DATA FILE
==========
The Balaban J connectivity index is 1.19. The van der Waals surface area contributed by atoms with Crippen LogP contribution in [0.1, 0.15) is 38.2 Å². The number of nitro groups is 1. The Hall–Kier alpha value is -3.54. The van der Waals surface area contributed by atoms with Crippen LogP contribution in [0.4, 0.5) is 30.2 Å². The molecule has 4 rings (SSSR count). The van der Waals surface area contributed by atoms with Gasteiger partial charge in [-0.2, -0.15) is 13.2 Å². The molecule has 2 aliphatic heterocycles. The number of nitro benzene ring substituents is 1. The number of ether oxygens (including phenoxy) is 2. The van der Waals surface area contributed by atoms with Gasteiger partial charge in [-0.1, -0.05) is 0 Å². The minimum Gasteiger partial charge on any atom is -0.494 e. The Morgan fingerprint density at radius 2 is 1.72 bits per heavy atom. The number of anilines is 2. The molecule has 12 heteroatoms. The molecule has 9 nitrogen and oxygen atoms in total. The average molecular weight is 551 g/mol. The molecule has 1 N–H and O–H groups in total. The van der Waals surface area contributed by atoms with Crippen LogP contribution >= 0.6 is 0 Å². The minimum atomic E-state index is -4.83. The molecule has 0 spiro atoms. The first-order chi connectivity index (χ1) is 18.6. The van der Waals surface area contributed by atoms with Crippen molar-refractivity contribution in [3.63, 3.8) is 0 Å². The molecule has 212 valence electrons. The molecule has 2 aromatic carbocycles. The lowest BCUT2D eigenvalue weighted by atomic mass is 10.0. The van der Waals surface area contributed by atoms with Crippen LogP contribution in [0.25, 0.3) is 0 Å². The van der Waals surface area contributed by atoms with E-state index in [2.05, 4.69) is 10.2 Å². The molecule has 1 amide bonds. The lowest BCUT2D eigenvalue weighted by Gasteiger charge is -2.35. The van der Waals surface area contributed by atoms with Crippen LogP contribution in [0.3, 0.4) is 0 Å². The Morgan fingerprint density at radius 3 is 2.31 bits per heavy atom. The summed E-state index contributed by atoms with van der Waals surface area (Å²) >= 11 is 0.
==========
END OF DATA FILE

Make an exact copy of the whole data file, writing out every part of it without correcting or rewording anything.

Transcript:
The Balaban J connectivity index is 1.19. The van der Waals surface area contributed by atoms with Crippen LogP contribution in [0.1, 0.15) is 38.2 Å². The number of nitro groups is 1. The Hall–Kier alpha value is -3.54. The van der Waals surface area contributed by atoms with Crippen LogP contribution in [0.4, 0.5) is 30.2 Å². The molecule has 4 rings (SSSR count). The van der Waals surface area contributed by atoms with Gasteiger partial charge in [-0.2, -0.15) is 13.2 Å². The molecule has 2 aliphatic heterocycles. The number of nitro benzene ring substituents is 1. The number of ether oxygens (including phenoxy) is 2. The van der Waals surface area contributed by atoms with Gasteiger partial charge in [-0.1, -0.05) is 0 Å². The minimum Gasteiger partial charge on any atom is -0.494 e. The Morgan fingerprint density at radius 2 is 1.72 bits per heavy atom. The number of anilines is 2. The molecule has 12 heteroatoms. The molecule has 9 nitrogen and oxygen atoms in total. The average molecular weight is 551 g/mol. The molecule has 1 N–H and O–H groups in total. The van der Waals surface area contributed by atoms with Crippen LogP contribution >= 0.6 is 0 Å². The minimum atomic E-state index is -4.83. The molecule has 0 spiro atoms. The first-order chi connectivity index (χ1) is 18.6. The van der Waals surface area contributed by atoms with Crippen molar-refractivity contribution in [3.63, 3.8) is 0 Å². The molecule has 212 valence electrons. The molecule has 2 aromatic carbocycles. The lowest BCUT2D eigenvalue weighted by atomic mass is 10.0. The van der Waals surface area contributed by atoms with Crippen LogP contribution in [0.25, 0.3) is 0 Å². The van der Waals surface area contributed by atoms with E-state index in [2.05, 4.69) is 10.2 Å². The molecule has 1 amide bonds. The lowest BCUT2D eigenvalue weighted by Gasteiger charge is -2.35. The van der Waals surface area contributed by atoms with Crippen LogP contribution in [0.3, 0.4) is 0 Å². The Morgan fingerprint density at radius 3 is 2.31 bits per heavy atom. The summed E-state index contributed by atoms with van der Waals surface area (Å²) >= 11 is 0.